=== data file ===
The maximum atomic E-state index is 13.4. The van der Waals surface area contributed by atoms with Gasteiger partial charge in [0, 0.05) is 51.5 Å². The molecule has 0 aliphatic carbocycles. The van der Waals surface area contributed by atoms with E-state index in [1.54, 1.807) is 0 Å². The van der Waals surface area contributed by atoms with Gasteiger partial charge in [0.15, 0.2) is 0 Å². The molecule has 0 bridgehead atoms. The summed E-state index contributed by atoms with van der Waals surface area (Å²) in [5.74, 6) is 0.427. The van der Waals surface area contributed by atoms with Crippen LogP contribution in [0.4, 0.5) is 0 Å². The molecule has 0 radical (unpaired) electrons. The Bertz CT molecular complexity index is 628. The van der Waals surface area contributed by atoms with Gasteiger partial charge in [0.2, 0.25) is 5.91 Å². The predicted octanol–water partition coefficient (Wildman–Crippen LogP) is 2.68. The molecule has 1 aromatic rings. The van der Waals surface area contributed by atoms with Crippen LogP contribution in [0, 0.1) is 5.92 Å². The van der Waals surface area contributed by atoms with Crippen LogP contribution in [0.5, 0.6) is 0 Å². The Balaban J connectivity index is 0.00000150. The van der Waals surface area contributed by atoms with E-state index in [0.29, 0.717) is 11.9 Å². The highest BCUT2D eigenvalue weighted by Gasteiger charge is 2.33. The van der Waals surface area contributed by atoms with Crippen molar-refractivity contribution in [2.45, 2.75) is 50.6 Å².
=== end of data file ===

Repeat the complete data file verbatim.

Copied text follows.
The maximum atomic E-state index is 13.4. The van der Waals surface area contributed by atoms with Gasteiger partial charge in [0, 0.05) is 51.5 Å². The molecule has 0 aliphatic carbocycles. The van der Waals surface area contributed by atoms with E-state index in [1.54, 1.807) is 0 Å². The van der Waals surface area contributed by atoms with Gasteiger partial charge in [0.15, 0.2) is 0 Å². The molecule has 0 bridgehead atoms. The summed E-state index contributed by atoms with van der Waals surface area (Å²) in [5.74, 6) is 0.427. The van der Waals surface area contributed by atoms with Crippen LogP contribution in [0.4, 0.5) is 0 Å². The molecule has 0 radical (unpaired) electrons. The Bertz CT molecular complexity index is 628. The van der Waals surface area contributed by atoms with Gasteiger partial charge in [0.2, 0.25) is 5.91 Å². The predicted octanol–water partition coefficient (Wildman–Crippen LogP) is 2.68. The molecule has 1 aromatic rings. The van der Waals surface area contributed by atoms with Crippen LogP contribution in [0, 0.1) is 5.92 Å². The van der Waals surface area contributed by atoms with Crippen LogP contribution in [0.5, 0.6) is 0 Å². The Balaban J connectivity index is 0.00000150. The van der Waals surface area contributed by atoms with E-state index in [0.29, 0.717) is 11.9 Å². The highest BCUT2D eigenvalue weighted by Gasteiger charge is 2.33. The van der Waals surface area contributed by atoms with Crippen molar-refractivity contribution in [2.45, 2.75) is 50.6 Å².